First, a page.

In step S620, the top wafer is transferred from the measurement station to the exposure station. In step S630, the top wafer is exposed on the exposure station. In step S640, the second wafer is loaded while the top wafer undergoes exposure. In step S650, the second wafer undergoes focus measurement on the measurement station. In step S660, each measurement point on the first wafer determined in step S610 is compared with a corresponding measurement point determined in step S650. If anomalous values at an identical measurement point are different from each other, this measurement point is updated. At the same time, an offset from an approximate plane at the updated valid measurement point is calculated and stored in the apparatus.

In step S670, the exposed wafer on the exposure station is exchanged with the unexposed wafer on the measurement station. The unexposed wafer is exposed using the focus measurement result obtained in step S650 and the offset obtained in step S660 (S680). Meanwhile, the exposed wafer is recovered in step S690 to load the third wafer onto the measurement station. On the measurement station, the third wafer undergoes focus measurement in step S700. In step S710, each measurement point on the second wafer determined in step S650 is compared with a corresponding measurement point determined in step S700. If the anomalous values at an identical measurement point are different from each other, this measurement point is updated. At the same time, an offset from an approximate plane at the updated valid measurement point is calculated and stored in the apparatus.

The processes in steps S670 to S710 are repeated until all of the wafers are exposed. When the last wafer is exposed, it is transferred from the exposure station to the measurement station in step S730 and recovered in step S740.

Other Embodiments

Although anomalous values are determined for respective elements of each of a plurality of measurement marks to select measurement points in each of the above-described embodiments, the present invention is not limited thereto. Anomalous values of elements of measurement portions, i.e., measurement marks, may be collectively determined. That is, when a focus measurement value uniformly changes over all of the elements in the relationship between the pitch of a measurement mark at a certain measurement portion and the pitches of the sparse and dense patterns of the wafer, the measurement reliability at the measurement portion is low. In such a circumstance, determination based on all the measurement marks is sometimes better.

According to the embodiment, a change in focus measurement value is averaged by the number of elements of a measurement mark. If the average value exceeds a separately set tolerance, and a variation, e.g., a standard deviation, in changes of measurement values falls within the set value, it is possible to determine all of the measurement marks, i.e., all elements, at the measurement portion, to be anomalies.

Device Manufacturing Method

Following is a description of an embodiment of a device manufacturing method using the above-described exposure apparatus.

FIG. 12 shows a sequence for manufacturing a microdevice, e.g., a semiconductor chip such as an IC or an LSI, a liquid crystal panel, a CCD, a thin-film magnetic head, or a micromachine. In step S1, circuit design, a circuit of a semiconductor device is designed. In step S2, reticle fabrication, a reticle is fabricated on the basis of the designed circuit pattern. In step S3, wafer manufacture, a wafer is manufactured using a material such as silicon. In step S4, wafer process, called a preprocess, the exposure apparatus forms an actual circuit on the wafer by lithography using the reticle and the wafer. In step S5, assembly, called a post-process, a semiconductor chip is formed using the wafer manufactured in step S4. The step includes such processes as assembly, i.e., dicing and bonding, and packaging, i.e., chip encapsulation. In step S6, inspection, an inspection is performed, including an operation check test and a durability test of the semiconductor device manufactured in step S5. A semiconductor device is completed with the processes and shipped in step S7.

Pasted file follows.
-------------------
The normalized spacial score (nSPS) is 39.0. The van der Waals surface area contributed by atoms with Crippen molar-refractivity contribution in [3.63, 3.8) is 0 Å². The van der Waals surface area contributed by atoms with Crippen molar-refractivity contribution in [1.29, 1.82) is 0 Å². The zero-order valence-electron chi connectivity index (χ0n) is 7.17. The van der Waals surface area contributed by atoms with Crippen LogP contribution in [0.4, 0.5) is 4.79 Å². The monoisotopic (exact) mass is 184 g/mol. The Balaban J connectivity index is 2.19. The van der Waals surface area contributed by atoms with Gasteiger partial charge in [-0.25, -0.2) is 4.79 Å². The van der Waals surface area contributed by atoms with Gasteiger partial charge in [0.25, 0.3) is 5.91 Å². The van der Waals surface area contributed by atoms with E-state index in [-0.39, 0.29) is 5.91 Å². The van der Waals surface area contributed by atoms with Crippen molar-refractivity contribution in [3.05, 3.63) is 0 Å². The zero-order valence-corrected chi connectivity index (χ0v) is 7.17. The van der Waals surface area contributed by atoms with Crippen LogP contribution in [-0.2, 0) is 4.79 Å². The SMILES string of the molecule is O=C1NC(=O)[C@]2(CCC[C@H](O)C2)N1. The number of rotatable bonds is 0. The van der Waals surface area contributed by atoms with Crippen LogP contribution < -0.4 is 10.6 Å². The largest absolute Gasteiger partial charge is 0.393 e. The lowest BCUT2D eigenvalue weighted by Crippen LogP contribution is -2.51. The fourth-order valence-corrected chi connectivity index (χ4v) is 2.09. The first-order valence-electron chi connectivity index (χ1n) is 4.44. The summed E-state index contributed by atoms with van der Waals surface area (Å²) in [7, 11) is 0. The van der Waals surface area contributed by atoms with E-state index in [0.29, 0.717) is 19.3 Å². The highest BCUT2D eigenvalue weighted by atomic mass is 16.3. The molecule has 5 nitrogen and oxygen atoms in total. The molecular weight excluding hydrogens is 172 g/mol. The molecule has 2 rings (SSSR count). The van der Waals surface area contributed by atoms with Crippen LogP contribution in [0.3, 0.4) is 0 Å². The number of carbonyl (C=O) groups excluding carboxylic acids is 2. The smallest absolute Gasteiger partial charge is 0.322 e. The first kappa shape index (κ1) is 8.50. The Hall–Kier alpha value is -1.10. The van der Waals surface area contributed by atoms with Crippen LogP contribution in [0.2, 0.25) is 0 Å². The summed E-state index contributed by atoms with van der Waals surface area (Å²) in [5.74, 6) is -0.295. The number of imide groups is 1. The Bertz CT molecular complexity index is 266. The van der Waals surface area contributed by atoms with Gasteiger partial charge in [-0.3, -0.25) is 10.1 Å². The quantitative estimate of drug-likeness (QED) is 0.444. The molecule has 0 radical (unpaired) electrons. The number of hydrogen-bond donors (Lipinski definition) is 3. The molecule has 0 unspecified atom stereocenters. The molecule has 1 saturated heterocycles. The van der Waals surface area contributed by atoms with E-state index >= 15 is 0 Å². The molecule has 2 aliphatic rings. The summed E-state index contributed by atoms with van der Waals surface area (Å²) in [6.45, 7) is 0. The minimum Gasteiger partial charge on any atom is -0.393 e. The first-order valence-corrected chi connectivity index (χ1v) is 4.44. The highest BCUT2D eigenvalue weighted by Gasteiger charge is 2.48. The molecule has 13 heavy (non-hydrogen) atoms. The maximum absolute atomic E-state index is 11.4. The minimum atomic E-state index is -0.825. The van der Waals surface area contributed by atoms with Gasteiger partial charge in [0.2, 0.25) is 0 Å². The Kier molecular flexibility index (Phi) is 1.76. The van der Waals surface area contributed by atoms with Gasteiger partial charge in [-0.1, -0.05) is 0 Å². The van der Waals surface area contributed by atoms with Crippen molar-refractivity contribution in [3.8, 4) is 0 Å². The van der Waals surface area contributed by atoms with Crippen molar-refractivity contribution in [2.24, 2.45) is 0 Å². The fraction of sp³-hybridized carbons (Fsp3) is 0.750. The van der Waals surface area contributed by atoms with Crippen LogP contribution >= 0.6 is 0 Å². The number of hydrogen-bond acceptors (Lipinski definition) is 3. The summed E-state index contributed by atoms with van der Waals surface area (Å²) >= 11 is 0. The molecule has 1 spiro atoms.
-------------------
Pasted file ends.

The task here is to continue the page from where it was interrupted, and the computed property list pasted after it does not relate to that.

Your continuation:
FIG. 13 shows a detailed sequence of the wafer process. In step S11, oxidation, the surface of the wafer is oxidized. In step S12, CVD, an insulating film is formed on the wafer surface. In step S13, electrode formation, an electrode is formed on the wafer by deposition. In step S14, ion implantation, ions are implanted into the wafer. In step S15, resist process, a photosensitive agent is applied to the wafer. In step S16, exposure, the above-described exposure apparatus prints the circuit pattern onto the wafer by exposure. In step S17, development, the exposed wafer is developed. In step S18, etching, portions other than the developed resist image are etched. In step S19, resist removal, any unnecessary resist remaining after etching is removed. Repeating the steps foil is a multilayered circuit pattern structure on the wafer.

While the present invention has been described with reference to exemplary embodiments, it is to be understood that the invention is not limited to the disclosed exemplary embodiments. The scope of the following claims is to be accorded the broadest interpretation so as to encompass all such modifications and equivalent structures and functions.

This application claims the benefit of Japanese Patent Application No. 2006-165359, filed Jun. 14, 2006 which is hereby incorporated by reference herein in its entirety.

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Classifications
U.S. Classification355/55, 355/77, 355/53, 355/72
International ClassificationG03B27/58, G03B27/32, G03B27/52, G03B27/42
Cooperative ClassificationG03F7/70641, G03F9/7026, G03B27/42
European ClassificationG03F7/70L10F, G03F9/70B6F, G03B27/42